After years as a respected power hitter, Sammy Sosa emerged during the 1998 season as one of baseball's greats. It was in this season that both Sosa and Mark McGwire broke Roger Maris's long-standing single season home run record of 61. Sosa ended the season with 66, behind McGwire's 70. His 416 total bases were the most in a single season in 50 years, since Stan Musial's 429 in 1948. Sosa found some consolation in winning the National League Most Valuable Player Award for leading the Cubs into the playoffs in 1998, earning every first-place vote except for the two cast by St. Louis writers, who voted for McGwire. He and McGwire shared Sports Illustrated magazine's 1998 "Sportsmen of the Year" award. Sosa's accomplishments were celebrated with a ticker-tape parade in his honor in New York City, and he was asked to be a guest at US President Bill Clinton's 1999 State of the Union Address.

The following season Sosa hit 63 home runs, again trailing Mark McGwire who hit 65. Sosa, already a home run legend, finally claimed his first home run championship by hitting 50 in the 2000 season.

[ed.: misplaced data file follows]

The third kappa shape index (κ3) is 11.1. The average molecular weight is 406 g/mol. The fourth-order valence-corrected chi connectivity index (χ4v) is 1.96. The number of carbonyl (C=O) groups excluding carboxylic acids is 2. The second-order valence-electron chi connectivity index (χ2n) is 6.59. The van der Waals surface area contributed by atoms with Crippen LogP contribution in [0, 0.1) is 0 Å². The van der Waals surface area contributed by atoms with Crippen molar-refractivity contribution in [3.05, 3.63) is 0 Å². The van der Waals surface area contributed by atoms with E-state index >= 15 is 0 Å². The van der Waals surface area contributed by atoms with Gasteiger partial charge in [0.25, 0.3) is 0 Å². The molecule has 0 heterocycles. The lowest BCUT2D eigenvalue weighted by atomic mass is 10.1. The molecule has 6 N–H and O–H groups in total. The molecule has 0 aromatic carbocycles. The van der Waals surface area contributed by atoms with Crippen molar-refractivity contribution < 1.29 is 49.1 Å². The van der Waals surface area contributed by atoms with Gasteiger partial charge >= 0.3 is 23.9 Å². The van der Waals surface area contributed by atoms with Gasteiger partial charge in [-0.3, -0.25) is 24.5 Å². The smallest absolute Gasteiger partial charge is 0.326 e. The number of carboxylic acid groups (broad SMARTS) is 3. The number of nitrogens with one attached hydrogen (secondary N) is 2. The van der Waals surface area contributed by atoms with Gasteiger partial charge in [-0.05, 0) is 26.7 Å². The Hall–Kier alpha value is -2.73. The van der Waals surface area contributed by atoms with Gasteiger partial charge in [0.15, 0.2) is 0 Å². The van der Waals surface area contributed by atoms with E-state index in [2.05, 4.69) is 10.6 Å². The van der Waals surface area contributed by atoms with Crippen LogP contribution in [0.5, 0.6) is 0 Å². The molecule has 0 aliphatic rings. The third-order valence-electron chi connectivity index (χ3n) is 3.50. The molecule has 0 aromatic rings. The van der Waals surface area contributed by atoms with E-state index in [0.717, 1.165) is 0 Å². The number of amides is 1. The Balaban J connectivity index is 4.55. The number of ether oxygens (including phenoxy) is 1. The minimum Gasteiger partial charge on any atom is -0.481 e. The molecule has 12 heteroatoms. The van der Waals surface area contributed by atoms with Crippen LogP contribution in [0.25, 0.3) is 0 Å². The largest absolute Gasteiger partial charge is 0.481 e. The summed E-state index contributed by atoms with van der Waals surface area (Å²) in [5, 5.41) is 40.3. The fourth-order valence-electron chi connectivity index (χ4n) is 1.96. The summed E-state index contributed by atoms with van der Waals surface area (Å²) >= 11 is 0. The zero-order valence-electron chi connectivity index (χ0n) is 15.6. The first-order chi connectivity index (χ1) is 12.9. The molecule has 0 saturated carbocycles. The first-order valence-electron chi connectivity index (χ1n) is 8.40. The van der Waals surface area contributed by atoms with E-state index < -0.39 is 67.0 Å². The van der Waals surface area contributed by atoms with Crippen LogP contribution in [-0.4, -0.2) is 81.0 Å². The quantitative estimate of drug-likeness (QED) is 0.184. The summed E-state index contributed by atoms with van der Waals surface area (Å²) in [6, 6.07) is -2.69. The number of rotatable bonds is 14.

In 2001, he hit 64 home runs, becoming the first (and, thus far, only) player ever with three 60 home run seasons (though, oddly, he did not lead the league in any of those three seasons; in 2001, he finished behind Barry Bonds). In the same season he set personal records in runs scored (146), RBIs (160), walks (116), on base percentage (.437), slugging percentage (.737), and batting average (.328). He led the Majors in runs and RBIs, was 2nd in home runs, 2nd in slugging percentage, 3rd in walks, 4th in on base percentage, 12th in batting average, and 15th in hits. He also surpassed his 1998 numbers in total bases, compiling 425. Sosa once again led the league in home runs with 49 in 2002.